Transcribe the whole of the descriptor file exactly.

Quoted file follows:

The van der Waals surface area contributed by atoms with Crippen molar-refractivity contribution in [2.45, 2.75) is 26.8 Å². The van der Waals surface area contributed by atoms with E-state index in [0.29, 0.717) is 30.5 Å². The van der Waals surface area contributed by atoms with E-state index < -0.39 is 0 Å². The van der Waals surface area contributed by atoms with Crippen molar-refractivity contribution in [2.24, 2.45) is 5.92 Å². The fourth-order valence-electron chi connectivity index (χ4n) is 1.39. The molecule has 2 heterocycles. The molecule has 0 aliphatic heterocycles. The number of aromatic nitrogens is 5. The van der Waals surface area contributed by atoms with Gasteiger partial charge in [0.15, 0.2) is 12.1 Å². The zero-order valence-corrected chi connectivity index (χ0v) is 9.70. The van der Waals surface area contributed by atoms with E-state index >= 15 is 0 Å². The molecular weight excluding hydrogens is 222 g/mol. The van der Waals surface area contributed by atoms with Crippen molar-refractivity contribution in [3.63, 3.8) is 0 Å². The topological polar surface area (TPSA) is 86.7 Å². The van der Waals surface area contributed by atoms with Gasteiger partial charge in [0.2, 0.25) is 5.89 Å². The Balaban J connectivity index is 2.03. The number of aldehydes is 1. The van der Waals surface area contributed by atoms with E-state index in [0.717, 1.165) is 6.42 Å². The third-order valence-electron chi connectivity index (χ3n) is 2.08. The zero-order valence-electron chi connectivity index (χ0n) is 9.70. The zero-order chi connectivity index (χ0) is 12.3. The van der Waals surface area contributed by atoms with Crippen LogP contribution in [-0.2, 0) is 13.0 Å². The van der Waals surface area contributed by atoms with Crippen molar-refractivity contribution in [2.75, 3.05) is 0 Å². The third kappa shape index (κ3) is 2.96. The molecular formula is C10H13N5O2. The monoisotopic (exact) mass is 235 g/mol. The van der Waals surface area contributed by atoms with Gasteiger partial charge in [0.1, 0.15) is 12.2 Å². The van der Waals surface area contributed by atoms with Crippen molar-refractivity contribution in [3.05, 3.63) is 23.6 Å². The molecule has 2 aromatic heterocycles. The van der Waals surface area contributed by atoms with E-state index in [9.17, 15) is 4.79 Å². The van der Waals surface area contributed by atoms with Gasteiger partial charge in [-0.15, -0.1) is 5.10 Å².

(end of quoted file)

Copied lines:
The van der Waals surface area contributed by atoms with Crippen molar-refractivity contribution in [2.45, 2.75) is 26.8 Å². The van der Waals surface area contributed by atoms with E-state index in [0.29, 0.717) is 30.5 Å². The van der Waals surface area contributed by atoms with E-state index < -0.39 is 0 Å². The van der Waals surface area contributed by atoms with Crippen molar-refractivity contribution in [2.24, 2.45) is 5.92 Å². The fourth-order valence-electron chi connectivity index (χ4n) is 1.39. The molecule has 2 heterocycles. The molecule has 0 aliphatic heterocycles. The number of aromatic nitrogens is 5. The van der Waals surface area contributed by atoms with Gasteiger partial charge in [0.15, 0.2) is 12.1 Å². The zero-order valence-corrected chi connectivity index (χ0v) is 9.70. The van der Waals surface area contributed by atoms with E-state index >= 15 is 0 Å². The molecular weight excluding hydrogens is 222 g/mol. The van der Waals surface area contributed by atoms with Crippen molar-refractivity contribution in [3.63, 3.8) is 0 Å². The topological polar surface area (TPSA) is 86.7 Å². The van der Waals surface area contributed by atoms with Gasteiger partial charge in [0.2, 0.25) is 5.89 Å². The Balaban J connectivity index is 2.03. The number of aldehydes is 1. The van der Waals surface area contributed by atoms with E-state index in [0.717, 1.165) is 6.42 Å². The third-order valence-electron chi connectivity index (χ3n) is 2.08. The zero-order valence-electron chi connectivity index (χ0n) is 9.70. The zero-order chi connectivity index (χ0) is 12.3. The van der Waals surface area contributed by atoms with Crippen LogP contribution in [-0.2, 0) is 13.0 Å². The van der Waals surface area contributed by atoms with Crippen molar-refractivity contribution in [2.75, 3.05) is 0 Å². The third kappa shape index (κ3) is 2.96. The molecular formula is C10H13N5O2. The monoisotopic (exact) mass is 235 g/mol. The van der Waals surface area contributed by atoms with Gasteiger partial charge in [0.1, 0.15) is 12.2 Å². The van der Waals surface area contributed by atoms with Crippen molar-refractivity contribution in [3.05, 3.63) is 23.6 Å². The molecule has 2 aromatic heterocycles. The van der Waals surface area contributed by atoms with E-state index in [9.17, 15) is 4.79 Å². The van der Waals surface area contributed by atoms with Gasteiger partial charge in [-0.15, -0.1) is 5.10 Å².